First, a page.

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Bear Stearns and the Bodyguard of Lies

More than seven years after Bear Stearns’ collapse, its former senior leadership has pushed a narrative centering on the once-proud firm’s collapse having been unforeseeable.

In the telling, the metastasizing subprime crisis suddenly slipped free from fixed-income portfolios, and the only response the globe’s biggest financial institutions could muster was to cease lending, birthing a maelstrom wholly apart from any other market cycle. Cut off from vital short-term credit markets, and buffeted on all sides by self-serving rumor and the raw panic of their counterparties and clients, Bear Stearns was forced into a fire sale.

It was “a run on the bank,” a five-word phrase stopping just short of “act of God” in explaining the inexplicable and diffusing blame.

Two weeks ago the Southern Investigative Reporting Foundation obtained a just-unsealed lawsuit arguing the contrary: Bear’s financial health was in full-bore decline months before the June 2007 multibillion dollar implosion of its asset management unit’s two massively levered hedge funds.

The lawsuit and related exhibits were unsealed as a result of a Feb. 5 motion to unseal the case which was granted on March 17. (Lawyers working on behalf of Teri Buhl filed the motions; Buhl is a New York City-based independent journalist whose work appears on and Market Nexus Media’s Growth Capitalist Investor.)

In September 2009 Bruce Sherman, the founder and chief executive officer of Naples, Florida-based Private Capital Management — it once owned 5.9 percent of Bear Stearns’ shares — sued its auditor Deloitte & Touche LLP and a pair of its former senior executives, chief executive officer James Cayne and president Warren Spector. Sherman’s lawyers at Boies, Schiller & Flexner LLP allege Spector and Cayne repeatedly lied to him about the firm’s financial health, especially its valuation and risk management practices. (Sherman is a once revered value investor who sold Private Capital Management to Legg Mason in 2001 for $1.38 billion; he is suing over approximately $13 million of losses in his personal, charitable foundation and escrow accounts.)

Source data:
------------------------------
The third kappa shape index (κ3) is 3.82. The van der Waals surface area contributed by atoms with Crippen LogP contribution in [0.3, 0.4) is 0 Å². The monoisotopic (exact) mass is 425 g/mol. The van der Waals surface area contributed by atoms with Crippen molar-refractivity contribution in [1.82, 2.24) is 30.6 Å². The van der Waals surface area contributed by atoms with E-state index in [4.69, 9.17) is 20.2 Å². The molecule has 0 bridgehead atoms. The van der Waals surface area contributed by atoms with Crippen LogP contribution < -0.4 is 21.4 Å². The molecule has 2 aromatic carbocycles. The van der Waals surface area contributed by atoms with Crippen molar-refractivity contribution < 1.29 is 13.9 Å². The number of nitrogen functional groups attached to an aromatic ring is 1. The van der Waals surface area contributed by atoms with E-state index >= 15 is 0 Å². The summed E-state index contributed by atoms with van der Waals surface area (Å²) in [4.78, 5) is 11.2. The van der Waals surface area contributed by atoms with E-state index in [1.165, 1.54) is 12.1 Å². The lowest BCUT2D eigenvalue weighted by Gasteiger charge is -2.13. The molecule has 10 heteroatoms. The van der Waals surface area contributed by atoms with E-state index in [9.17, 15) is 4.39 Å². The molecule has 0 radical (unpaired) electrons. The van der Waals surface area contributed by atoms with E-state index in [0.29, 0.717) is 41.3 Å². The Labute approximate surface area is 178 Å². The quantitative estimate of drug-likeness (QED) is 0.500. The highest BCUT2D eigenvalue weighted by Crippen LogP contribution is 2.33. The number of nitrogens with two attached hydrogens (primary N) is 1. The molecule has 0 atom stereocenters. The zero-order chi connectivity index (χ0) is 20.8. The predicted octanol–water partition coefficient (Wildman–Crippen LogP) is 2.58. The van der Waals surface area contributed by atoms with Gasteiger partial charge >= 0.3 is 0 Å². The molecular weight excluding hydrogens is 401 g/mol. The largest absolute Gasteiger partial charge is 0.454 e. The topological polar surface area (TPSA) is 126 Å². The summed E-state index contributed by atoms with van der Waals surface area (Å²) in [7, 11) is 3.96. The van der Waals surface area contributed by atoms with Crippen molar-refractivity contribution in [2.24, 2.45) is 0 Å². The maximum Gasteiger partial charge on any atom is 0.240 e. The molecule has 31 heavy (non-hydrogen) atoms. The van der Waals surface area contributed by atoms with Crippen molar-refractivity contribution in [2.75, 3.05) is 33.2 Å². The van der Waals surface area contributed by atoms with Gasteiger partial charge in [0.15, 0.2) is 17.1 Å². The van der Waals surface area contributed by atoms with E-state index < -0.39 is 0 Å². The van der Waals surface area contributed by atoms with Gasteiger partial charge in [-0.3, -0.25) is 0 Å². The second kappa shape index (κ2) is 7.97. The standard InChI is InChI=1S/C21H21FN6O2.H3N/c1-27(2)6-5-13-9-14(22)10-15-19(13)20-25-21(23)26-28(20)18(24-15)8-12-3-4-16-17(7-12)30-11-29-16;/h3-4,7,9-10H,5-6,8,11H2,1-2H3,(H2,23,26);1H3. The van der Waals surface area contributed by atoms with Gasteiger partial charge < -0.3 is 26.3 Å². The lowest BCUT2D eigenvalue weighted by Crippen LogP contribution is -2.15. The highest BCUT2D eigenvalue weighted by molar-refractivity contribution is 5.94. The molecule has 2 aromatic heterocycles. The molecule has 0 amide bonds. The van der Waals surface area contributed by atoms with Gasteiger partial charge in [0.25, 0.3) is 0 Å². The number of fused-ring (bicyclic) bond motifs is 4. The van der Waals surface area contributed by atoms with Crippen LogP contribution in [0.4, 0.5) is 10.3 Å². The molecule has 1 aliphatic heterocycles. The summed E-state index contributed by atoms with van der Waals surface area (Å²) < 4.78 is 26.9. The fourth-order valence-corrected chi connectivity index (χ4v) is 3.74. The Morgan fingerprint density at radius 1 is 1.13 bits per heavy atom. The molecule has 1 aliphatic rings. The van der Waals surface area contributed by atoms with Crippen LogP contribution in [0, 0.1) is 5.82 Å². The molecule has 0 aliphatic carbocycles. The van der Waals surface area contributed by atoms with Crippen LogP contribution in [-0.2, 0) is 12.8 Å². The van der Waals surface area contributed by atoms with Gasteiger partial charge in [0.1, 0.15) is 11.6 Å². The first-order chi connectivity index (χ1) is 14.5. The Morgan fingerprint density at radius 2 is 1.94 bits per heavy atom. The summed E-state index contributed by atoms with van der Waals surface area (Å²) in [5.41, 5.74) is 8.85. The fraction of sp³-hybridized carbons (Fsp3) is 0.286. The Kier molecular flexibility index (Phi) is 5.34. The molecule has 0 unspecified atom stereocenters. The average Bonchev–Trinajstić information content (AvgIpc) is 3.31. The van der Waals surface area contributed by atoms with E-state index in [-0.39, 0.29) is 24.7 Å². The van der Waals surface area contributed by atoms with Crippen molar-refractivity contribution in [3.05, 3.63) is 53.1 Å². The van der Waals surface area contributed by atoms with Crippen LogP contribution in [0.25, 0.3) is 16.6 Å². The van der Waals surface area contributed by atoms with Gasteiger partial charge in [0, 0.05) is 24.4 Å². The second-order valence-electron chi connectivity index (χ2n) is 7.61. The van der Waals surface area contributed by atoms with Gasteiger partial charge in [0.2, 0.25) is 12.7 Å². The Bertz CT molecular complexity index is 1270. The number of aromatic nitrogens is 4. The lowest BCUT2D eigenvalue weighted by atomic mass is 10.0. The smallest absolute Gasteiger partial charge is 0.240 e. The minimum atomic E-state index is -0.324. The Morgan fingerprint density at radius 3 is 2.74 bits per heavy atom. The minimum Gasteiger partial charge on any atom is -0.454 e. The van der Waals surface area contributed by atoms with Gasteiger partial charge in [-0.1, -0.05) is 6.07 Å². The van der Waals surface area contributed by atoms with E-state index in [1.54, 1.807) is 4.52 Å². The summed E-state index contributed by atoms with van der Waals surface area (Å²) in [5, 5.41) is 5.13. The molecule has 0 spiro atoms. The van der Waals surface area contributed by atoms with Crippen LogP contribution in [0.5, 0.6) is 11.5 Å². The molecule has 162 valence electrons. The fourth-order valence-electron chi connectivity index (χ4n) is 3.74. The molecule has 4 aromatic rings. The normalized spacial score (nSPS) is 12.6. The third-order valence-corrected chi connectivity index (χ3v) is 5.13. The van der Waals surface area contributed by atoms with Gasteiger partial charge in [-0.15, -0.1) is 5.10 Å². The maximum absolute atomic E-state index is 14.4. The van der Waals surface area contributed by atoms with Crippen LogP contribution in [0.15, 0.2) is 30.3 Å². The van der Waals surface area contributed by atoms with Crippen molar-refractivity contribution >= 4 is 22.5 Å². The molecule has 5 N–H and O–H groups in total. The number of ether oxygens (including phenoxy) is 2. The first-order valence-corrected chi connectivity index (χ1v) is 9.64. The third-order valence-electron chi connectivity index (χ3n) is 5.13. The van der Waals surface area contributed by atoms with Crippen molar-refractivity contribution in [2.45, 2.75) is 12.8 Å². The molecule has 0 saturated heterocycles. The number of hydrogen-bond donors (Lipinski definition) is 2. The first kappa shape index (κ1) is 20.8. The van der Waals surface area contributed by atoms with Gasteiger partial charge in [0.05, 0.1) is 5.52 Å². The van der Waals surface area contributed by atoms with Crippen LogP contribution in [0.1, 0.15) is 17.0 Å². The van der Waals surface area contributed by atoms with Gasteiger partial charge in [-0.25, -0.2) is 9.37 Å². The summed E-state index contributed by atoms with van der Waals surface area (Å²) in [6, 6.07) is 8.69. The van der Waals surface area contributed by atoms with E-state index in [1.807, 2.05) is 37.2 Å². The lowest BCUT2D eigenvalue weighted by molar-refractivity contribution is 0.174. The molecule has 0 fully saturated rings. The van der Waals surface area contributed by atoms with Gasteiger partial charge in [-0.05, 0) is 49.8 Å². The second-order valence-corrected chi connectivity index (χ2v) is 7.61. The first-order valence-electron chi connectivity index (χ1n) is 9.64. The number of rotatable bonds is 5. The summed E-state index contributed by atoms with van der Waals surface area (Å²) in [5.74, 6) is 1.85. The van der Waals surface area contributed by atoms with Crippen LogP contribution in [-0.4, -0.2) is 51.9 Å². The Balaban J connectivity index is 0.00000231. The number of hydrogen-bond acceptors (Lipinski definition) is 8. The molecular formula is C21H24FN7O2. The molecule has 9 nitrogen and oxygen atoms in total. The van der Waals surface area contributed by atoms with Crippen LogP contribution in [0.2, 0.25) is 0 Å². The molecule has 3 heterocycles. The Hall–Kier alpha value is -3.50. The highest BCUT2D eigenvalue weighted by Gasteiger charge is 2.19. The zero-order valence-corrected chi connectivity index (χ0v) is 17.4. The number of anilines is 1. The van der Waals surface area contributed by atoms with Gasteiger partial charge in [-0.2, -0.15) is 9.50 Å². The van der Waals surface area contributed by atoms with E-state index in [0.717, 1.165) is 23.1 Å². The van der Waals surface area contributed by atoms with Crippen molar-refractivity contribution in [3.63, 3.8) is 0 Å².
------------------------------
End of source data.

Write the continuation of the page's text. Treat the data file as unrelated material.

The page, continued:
Specifically, Sherman’s lawyers allege that because of the numerous assurances Cayne and Spector gave him throughout 2007 and 2008 that the firm was appropriately valuing its mortgage portfolio — and thus would be unlikely to have an asset write-down large enough to affect book value — he bought additional stock. As of publication, lawyers for the two executives had not returned emails seeking comment.

From the start of January to mid-March 2008, the value of Private Capital Management’s investment in Bear Stearns declined by $478.5 million.

Bear’s lawyers have insisted since January 2009 that the firm’s operational risks were fully disclosed in numerous public filings and that its management did nothing wrong. Two weeks ago they filed a motion that seeks summary judgement on all of Sherman’s claims. (See here for a defense team comment on the Sherman case; Joe Evangelisti, a J.P. Morgan spokesman, declined comment. )

Sherman’s claim cites previously unreleased emails between key Bear executives bluntly discussing its troubled balance sheet and fretting about its declining short-term funding options. (Here is a sample.)

For example, Bear’s mortgage-backed securities chief Tom Marano wrote to Paul Friedman, the repo desk head, on May 9 and May 11, 2007, discussing the firm’s balance sheet which in his view already had serious challenges. “You guys need to get a hit team on blowing the retained interest bonds out asap. This is the biggest source of balance sheet problems.”

When two Bear Stearns Asset Management hedge funds filed for bankruptcy on July 31, 2007 — incinerating $3.2 billion of Bear Stearns’ own capital — mortgage security prices collapsed, especially those that had been carved out of subprime mortgages. Trading volumes dropped across the entire MBS universe and the balance sheets of brokerages like Bear, Lehman Brothers and Merrill Lynch began to expand sharply as traders wrestled with not only their own mortgage inventories but billions of dollars worth of bonds sold by increasingly anxious customers desperate to reduce their MBS holdings.

What’s more, Bear Stearns’ management’s handling of its hedge fund disaster suggested that the firm’s risk management — particularly their computer models — valuation procedures and financial strength were suspect. The Securities and Exchange Commission’s Office of Inspector General’s September 2008 report on Bear’s collapse stated that “significant questions were raised about some of Bear’ senior managements’ lack of involvement in handling the crisis.”

There is no good time for a brokerage to signal to a marketplace — especially one where they are one of the dominant players — that they own way too much of an asset class that is rapidly declining in value and that they don’t have the financial resources to absorb the inevitable losses.

The summer of 2007, however, was the worst possible time to send that message.

In short order Bear’s executives were working very hard to keep word of its troubled balance sheet from leaking.